New Belgium Brewing and Ben & Jerry’s Ice Cream joined forces to bring the best of beer and ice cream together. New Belgium brewed an ice cream-inspired Salted Caramel Brownie Ale, while Ben & Jerry’s is working on an innovative ice cream flavor using this beer called Salted Caramel Brown-ie Ale.
But believe it or not, New Belgium and Ben & Jerry’s isn’t the first brewery-creamery team to pursue an ice cream that embodies the nuances of beer. Just take a look at I Scream, You Scream: It’s Craft Beer Ice Cream! featured on CraftBeer.com, which highlights some of the beer-y endeavors taken on by ice creameries and craft breweries across the nation.
Now, just imagine the ice cream flavor possibilities you have when you—the homebrewer—are in control of the beer! The sky is truly the limit here, pairing interesting beer styles with usual (or maybe unusual) ice cream ingredients, like candies, confections, rich syrups and fruits.
Darker beers with lots of chocolate and coffee notes, like stouts, porters and brown ales, are usual suspects when it comes to making beer ice cream, but don’t limit yourself to just that! Pumpkin beers have been a popular choice, and even fruity sour beers have been used to make sorbets.
How Ice Cream is Made
As with homebrewing, making ice cream at home can be accomplished in a few different ways while achieving essentially the same end. The essence of any ice cream recipe starts with a mixture of cream (or milk) and some sort of sugar sweetener. This is mixed until the sugar is completely dissolved into solution, which sometimes requires the mixture to be stirred while heated at a low temperature. The sugary cream is then chilled and churned to introduce air into the ice cream and make it that signature fluffy consistency.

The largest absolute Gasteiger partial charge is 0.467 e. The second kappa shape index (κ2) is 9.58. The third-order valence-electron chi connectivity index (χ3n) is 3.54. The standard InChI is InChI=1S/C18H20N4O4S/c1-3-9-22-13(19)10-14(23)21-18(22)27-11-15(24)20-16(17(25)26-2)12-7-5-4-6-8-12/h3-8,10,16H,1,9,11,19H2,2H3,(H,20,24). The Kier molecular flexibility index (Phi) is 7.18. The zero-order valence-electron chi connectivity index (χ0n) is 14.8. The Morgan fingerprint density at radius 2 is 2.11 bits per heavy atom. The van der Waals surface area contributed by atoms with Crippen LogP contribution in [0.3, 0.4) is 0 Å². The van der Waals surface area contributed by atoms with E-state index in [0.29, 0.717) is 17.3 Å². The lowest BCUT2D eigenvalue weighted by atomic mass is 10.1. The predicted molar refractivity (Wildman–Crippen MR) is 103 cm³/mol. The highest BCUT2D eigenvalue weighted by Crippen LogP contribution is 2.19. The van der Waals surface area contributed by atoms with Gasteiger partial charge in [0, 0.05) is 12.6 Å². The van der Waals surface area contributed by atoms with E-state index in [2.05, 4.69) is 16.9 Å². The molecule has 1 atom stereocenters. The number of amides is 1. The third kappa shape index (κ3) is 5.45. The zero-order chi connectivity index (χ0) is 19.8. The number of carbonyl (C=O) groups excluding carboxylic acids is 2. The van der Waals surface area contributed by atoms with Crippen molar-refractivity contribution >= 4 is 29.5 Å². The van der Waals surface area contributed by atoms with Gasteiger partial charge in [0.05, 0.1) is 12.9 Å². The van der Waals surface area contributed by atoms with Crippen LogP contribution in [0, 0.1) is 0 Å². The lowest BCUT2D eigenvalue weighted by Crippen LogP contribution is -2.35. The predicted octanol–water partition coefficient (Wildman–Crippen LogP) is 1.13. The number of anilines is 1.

The most common way to make homemade ice cream involves using an ice cream maker appliance, which automatically churns the cream and sugar mixture while it’s gradually cooled. However, there are techniques to make homemade ice cream without needing specialized kitchen appliances (take a look at this video).
In some instances, the sugar-cream mixture is combined with egg to make a custard, which is then chilled and churned into a smooth consistency. Certain preservatives can also be used to extend shelf life, though this is more typical of commercially produced ice creams.
Beer Ice Cream Tips
Beer is not a standard ingredient in ice cream (though that is changing!), so use these tips from CraftBeer.com when incorporating beer into an ice cream recipe:
- Flatten out the beer by whisking it for a few minutes. Carbonation has the tendency to negatively affect the texture of ice cream.
- Avoid the temptation to cook the beer down into a reduction before adding it to the ice cream. It’s recommended to add the beer as-is (taking into account tip #1).
- Don’t use too much beer! The alcohol in beer can also affect the ice cream’s ability to settle, and ultimately impact its texture. If you think the beer contribution amount is appropriate but want a creamier ice cream, try adding a little more sugar into the sugar-cream mixture.
- Use high quality beer! Whether it’s homebrewed beer of your own creation or a store-bought craft beer, a recipe can only turn out as great as its ingredients.
Beer Ice Cream Recipes
Head over to CraftBeer.com for a selection of homemade beer ice cream recipes. You can make these beer ice cream recipes as-is or use them as a starting point to develop an understanding of the beer ice cream making process and adopt it to fit the homebrew style and ice cream flavor you are after!
Sources: CraftBeer.com; NewBelgium.com; BenJerry.com